Evangelization is a word that a lot of Christians get super excited about. Spreading the gospel! That’s what Jesus wants me to do, and that’s what St. Paul did, right? Sign me right up for that! But what do we often think we would do to achieve this high aim of preaching the gospel to all the nations? We look to the great saints like John Paul II and Mother Teresa whom God has blessed us with in this generation, who look like superheroes of love in a postmodern and anti-religious world. We see some of our fantastic theology teachers here at Notre Dame who live out their faith and inspire us through their brilliant minds and lectures. We look back to our times at conferences and retreats, where the talks and sessions, combined with powerful experiences of prayer, fill us with the zeal to go forth and proclaim the gospel to all nations.

Here at Notre Dame, many people who dream of using their education and talents to make drastic impacts on our society, our nation, and the world. Studying with engineers, I run into a lot of people who want to help design more efficient and innovative structures, compounds, and methods within their respective fields. And yet, the majority of people do not end up producing “game-changing” technologies and “never before seen” machines that will live up the expectation of making the world a better place.

Within the realm of evangelization, I know I have definitely fallen into this temptation as well. I sometimes find myself desiring to be the new prophet to the nations that will bring the whole world to understand God’s love for them. I want to be the one to convert droves of high schoolers to Christ through my passionate talks and dulcet tones as a worship leader. I want to be the one who knows all the apologetic responses to the pagans and non-believers who do not see the God who sits right before their eyes. I want to be the one people know because of the great parish mission or retreat that I put on that caused them to drop their nets and surrender their life to Christ. I want to be the one who writes that great book on the spiritual life that people will continue to read until the Second Coming. I fall into thinking that evangelization is all about the big things: giving talks, fighting off false prophets, teaching classes, and writing books.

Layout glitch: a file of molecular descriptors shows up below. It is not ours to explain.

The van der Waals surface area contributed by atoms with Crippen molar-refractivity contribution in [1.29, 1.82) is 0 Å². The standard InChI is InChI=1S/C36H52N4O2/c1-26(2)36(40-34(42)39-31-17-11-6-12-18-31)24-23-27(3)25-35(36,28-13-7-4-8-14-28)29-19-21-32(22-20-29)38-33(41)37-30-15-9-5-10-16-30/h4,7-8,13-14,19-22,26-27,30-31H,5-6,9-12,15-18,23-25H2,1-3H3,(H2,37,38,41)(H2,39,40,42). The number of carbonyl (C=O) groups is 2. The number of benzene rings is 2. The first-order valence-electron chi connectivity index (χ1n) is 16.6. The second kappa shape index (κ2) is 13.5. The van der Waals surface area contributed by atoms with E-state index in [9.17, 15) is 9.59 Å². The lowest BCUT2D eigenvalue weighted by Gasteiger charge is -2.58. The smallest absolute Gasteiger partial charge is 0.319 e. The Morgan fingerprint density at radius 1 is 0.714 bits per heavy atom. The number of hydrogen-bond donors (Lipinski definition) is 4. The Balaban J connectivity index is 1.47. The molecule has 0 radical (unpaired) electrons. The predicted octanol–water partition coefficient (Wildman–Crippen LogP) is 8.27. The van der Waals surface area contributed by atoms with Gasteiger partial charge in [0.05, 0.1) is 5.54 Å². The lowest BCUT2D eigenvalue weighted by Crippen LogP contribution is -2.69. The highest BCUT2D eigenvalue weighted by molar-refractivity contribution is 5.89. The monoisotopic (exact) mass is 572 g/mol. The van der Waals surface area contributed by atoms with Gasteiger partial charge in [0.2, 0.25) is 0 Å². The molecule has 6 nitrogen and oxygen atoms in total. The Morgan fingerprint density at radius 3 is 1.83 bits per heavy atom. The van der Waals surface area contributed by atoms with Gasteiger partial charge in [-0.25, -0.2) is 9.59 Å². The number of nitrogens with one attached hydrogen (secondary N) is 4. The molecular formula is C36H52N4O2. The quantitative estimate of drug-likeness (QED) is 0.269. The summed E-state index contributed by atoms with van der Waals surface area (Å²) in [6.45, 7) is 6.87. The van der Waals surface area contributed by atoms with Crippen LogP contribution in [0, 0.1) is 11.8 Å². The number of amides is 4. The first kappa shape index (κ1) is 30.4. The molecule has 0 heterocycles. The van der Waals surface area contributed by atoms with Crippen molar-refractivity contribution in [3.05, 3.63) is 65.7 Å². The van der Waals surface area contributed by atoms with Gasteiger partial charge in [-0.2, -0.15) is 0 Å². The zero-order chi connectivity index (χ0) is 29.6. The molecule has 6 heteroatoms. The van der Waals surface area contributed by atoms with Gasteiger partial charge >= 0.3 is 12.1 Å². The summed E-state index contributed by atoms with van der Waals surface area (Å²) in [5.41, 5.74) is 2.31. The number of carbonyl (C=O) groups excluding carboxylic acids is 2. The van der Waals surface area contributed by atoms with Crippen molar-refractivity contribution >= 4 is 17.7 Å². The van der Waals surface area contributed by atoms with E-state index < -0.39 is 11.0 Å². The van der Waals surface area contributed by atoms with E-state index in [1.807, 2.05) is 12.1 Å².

But looking at my life, I know that this is not even the norm for evangelization or how people come to know the gospel. Speakers, theology professors, and other Christian “celebrities” are all great people and have shaped my life. However, my faith did not sprout from a single prophetic message, but from discipleship.

In his book, Set All Afire, Louis deWohl depicts the life of St. Francis Xavier, including his time in university before his conversion. Francis and his college roommate, now St. Peter Faber, are described as typical party-goers, good at athletics, and thriving in the successes of their academic life. One day, they are forced to add another roommate to their living quarters: an older student who would later take the name of Ignatius (of Loyola). At first, Francis and Peter despise the pious Ignatius, who always seems to be at peace, no matter what sort of drama and stress their school-life is putting them through. However, eventually, the two of them begin to question Ignatius and have conversations with him about where his joy and peace comes from. Thus begins the relationship and discipleship through which Ignatius, over the course of many years, leads them to know Christ. Peter Faber later becomes the great Christian teacher and the first priest of the Society of Jesus; and Francis Xavier becomes the first Christian missionary to successfully bring the Gospel to East Asia, impacting countless lives.

Simple discipleship and relationship is the norm of evangelization, and Jesus even demonstrates this in the Gospels. He gives great sermons and heals many lives, but he spent even more time investing in his closest disciples, who would become the foundation for the Church he planned to build here on Earth. Jesus still works to spread his message through the people who have mentored us and invited us into discipleship. Through the Life Teen missionary that led my friends and I through Bible Study during my senior year of high school, Jesus showed himself to me in a simple relationship, but has profoundly worked in my heart to continue to lead others to Christ in the same way.

I am reminded of the parable of the mustard seed, which we have all heard and read so many times before: